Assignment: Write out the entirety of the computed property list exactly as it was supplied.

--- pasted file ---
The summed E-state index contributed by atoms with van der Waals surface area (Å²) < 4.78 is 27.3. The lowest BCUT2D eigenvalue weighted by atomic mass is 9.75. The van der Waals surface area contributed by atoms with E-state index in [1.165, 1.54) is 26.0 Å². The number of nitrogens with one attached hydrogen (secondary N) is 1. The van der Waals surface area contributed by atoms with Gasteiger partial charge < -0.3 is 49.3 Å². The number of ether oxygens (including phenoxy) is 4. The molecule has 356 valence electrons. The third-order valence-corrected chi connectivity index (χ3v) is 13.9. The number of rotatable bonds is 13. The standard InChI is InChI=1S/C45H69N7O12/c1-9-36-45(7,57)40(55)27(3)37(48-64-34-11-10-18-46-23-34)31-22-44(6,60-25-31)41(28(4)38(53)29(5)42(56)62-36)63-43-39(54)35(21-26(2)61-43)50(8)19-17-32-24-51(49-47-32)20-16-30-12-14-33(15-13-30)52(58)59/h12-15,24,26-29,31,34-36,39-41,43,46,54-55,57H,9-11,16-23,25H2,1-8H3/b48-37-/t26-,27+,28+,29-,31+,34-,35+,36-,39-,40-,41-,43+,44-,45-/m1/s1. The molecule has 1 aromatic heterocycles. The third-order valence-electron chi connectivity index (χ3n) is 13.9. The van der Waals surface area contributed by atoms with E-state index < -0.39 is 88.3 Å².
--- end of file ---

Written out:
The summed E-state index contributed by atoms with van der Waals surface area (Å²) < 4.78 is 27.3. The lowest BCUT2D eigenvalue weighted by atomic mass is 9.75. The van der Waals surface area contributed by atoms with E-state index in [1.165, 1.54) is 26.0 Å². The number of nitrogens with one attached hydrogen (secondary N) is 1. The van der Waals surface area contributed by atoms with Gasteiger partial charge < -0.3 is 49.3 Å². The number of ether oxygens (including phenoxy) is 4. The molecule has 356 valence electrons. The third-order valence-corrected chi connectivity index (χ3v) is 13.9. The number of rotatable bonds is 13. The standard InChI is InChI=1S/C45H69N7O12/c1-9-36-45(7,57)40(55)27(3)37(48-64-34-11-10-18-46-23-34)31-22-44(6,60-25-31)41(28(4)38(53)29(5)42(56)62-36)63-43-39(54)35(21-26(2)61-43)50(8)19-17-32-24-51(49-47-32)20-16-30-12-14-33(15-13-30)52(58)59/h12-15,24,26-29,31,34-36,39-41,43,46,54-55,57H,9-11,16-23,25H2,1-8H3/b48-37-/t26-,27+,28+,29-,31+,34-,35+,36-,39-,40-,41-,43+,44-,45-/m1/s1. The molecule has 1 aromatic heterocycles. The third-order valence-electron chi connectivity index (χ3n) is 13.9. The van der Waals surface area contributed by atoms with E-state index < -0.39 is 88.3 Å².